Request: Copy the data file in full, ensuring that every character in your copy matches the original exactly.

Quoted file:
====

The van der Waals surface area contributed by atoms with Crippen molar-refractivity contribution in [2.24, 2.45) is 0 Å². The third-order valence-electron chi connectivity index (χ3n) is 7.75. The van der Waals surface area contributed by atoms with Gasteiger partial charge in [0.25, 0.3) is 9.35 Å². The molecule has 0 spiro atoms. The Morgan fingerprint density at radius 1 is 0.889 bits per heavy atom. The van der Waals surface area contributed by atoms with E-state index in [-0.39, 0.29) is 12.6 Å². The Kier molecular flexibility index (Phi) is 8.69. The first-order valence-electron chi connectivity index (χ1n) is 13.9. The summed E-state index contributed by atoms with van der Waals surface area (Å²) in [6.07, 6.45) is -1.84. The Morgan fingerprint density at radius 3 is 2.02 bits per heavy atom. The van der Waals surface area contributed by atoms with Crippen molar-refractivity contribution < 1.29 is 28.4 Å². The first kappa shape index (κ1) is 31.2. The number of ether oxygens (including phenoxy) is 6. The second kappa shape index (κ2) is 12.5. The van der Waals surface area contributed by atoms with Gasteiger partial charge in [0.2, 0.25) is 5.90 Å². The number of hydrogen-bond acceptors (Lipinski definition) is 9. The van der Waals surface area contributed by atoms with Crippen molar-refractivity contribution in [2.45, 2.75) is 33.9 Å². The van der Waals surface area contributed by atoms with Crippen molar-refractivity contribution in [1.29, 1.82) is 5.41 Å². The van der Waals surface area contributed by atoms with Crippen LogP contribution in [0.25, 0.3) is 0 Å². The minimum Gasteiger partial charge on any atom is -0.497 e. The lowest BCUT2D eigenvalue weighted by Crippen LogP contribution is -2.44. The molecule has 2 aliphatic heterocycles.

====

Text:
The van der Waals surface area contributed by atoms with Crippen molar-refractivity contribution in [2.24, 2.45) is 0 Å². The third-order valence-electron chi connectivity index (χ3n) is 7.75. The van der Waals surface area contributed by atoms with Gasteiger partial charge in [0.25, 0.3) is 9.35 Å². The molecule has 0 spiro atoms. The Morgan fingerprint density at radius 1 is 0.889 bits per heavy atom. The van der Waals surface area contributed by atoms with E-state index in [-0.39, 0.29) is 12.6 Å². The Kier molecular flexibility index (Phi) is 8.69. The first-order valence-electron chi connectivity index (χ1n) is 13.9. The summed E-state index contributed by atoms with van der Waals surface area (Å²) in [6.07, 6.45) is -1.84. The Morgan fingerprint density at radius 3 is 2.02 bits per heavy atom. The van der Waals surface area contributed by atoms with Crippen molar-refractivity contribution < 1.29 is 28.4 Å². The first kappa shape index (κ1) is 31.2. The number of ether oxygens (including phenoxy) is 6. The second kappa shape index (κ2) is 12.5. The van der Waals surface area contributed by atoms with Gasteiger partial charge in [0.2, 0.25) is 5.90 Å². The number of hydrogen-bond acceptors (Lipinski definition) is 9. The van der Waals surface area contributed by atoms with Crippen molar-refractivity contribution in [2.45, 2.75) is 33.9 Å². The van der Waals surface area contributed by atoms with Crippen molar-refractivity contribution in [1.29, 1.82) is 5.41 Å². The van der Waals surface area contributed by atoms with Crippen LogP contribution in [0.25, 0.3) is 0 Å². The minimum Gasteiger partial charge on any atom is -0.497 e. The lowest BCUT2D eigenvalue weighted by Crippen LogP contribution is -2.44. The molecule has 2 aliphatic heterocycles.